"This kind of feels like the first date...."- Gabrielle Union.
Actress, author, and activist, Gabrielle Union, is an open book. In Union's brilliant and well-written book of short stories, We're Going to Need More Wine, she is unapologetic throughout each chapter and dives into her relationships, casual flings, marriages, traumas, fears, and even losing her virginity.
Union has nothing to hide, and at 45, why would she? Union makes us all feel like one of her girls, from beginning to end, whether it's talking about her father's affair that ruined her parents' marriage, or her struggles growing up as one of the only black girls in her upper-middle class, white suburban neighborhood.
Union's stories not only shine a light on what it's like to be a woman in Hollywood, but most importantly, shine a light on the struggles she endures as a black woman in her everyday life. Her humorous tone when discussing topics like sex positivity and adolescence is refreshing, and brings her closer to her readers with her undeniable frankness.
Apart from sex ed, Union bares it all, and shows us her naked, authentic self. Nothing is off limits for Union, whether it’s describing her past rebellious ways, or some of her past experiences as a mean girl in the industry, a time where she tore women down as a way to deflect her insecurities and self-doubt. Make no mistake, the last thing Union is, is perfect. But who is? Instead of wallowing in self-pity and shame, she owns up to all of her past mistakes, and makes the most of every single page, grabbing our attention, and giving us the space to deal with our own self-doubts.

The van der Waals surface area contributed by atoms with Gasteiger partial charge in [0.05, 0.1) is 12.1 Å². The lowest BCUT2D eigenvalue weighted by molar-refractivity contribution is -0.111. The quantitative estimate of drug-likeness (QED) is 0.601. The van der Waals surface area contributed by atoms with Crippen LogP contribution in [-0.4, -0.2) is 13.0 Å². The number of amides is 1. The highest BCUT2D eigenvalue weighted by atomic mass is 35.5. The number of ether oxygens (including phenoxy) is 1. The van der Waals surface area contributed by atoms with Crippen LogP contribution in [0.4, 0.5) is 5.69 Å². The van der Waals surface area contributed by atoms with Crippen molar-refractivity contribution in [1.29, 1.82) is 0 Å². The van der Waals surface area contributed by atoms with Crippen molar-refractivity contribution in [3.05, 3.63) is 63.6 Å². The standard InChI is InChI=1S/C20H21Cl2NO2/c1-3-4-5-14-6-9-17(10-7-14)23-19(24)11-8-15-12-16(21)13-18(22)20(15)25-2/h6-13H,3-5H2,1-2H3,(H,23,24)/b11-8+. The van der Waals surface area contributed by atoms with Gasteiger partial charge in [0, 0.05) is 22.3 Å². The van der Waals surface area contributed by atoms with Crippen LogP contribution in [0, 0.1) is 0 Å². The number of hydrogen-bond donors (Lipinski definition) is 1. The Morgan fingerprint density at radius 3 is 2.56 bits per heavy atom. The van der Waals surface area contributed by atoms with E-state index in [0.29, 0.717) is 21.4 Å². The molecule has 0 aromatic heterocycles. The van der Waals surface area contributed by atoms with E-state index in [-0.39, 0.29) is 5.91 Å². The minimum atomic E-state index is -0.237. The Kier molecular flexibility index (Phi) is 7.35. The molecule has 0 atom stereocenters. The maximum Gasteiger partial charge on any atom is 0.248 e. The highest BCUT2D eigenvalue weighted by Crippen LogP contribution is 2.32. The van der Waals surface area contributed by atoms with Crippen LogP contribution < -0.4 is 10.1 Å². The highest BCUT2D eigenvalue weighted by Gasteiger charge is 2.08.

Each chapter dives into all of the different sides of Union that co-exist. While Union is overall strong and content with her blackness, she still feels as though she has to prove herself despite all of the successes she's had, and admits to avoiding the sun as a young girl, as a tactic to maintain a lighter complexion. Although she described how she works with young children today, and encourages them to love their blackness, she also described her own insecurities with being the only black woman in her wealthy neighborhood in Miami, admitting that often times, her neighbor's stares make her uncomfortable, causing her to relive her insecurities as a child. Union describes her inner demons when discussing the trauma of being raped while working at Payless and the aftermath that still haunts her today, while later on in the book, describing her very healthy relationship with sex over the years and her advice to young women which is to have more sex.
Although much of her stories were filled with humor, Union spoke with caution when she described some of her own fears about how she raises her privileged black boys. Union described the hardest part about raising black boys in a wealthy community, and how hard it is to explain to them that no matter what they do, their entire existence is viewed as a threat by society. Union has helped raise her stepsons to be confident in their blackness but to remain cautious and never to step out of line.
Although Union did not always accept herself at a young age, she shows how far she's grown, and how hard she works every day to become a better woman. Union is clear with her readers that she does not have it all figured out, and like us, she has a long way to go, but unlike most, she has made peace with her past and lives her truth. Union’s truth not only speaks to young girls around the world, but speaks to millions of young black girls who have had a tumultuous past, or feel they are tackling the world alone.
Union pours us a glass a wine, and shows us the many different sides of a strong black woman. If you are struggling with your identity, or unable to put the pieces of your life back together, pour yourself a glass of wine, and let Gabrielle Union take care of you.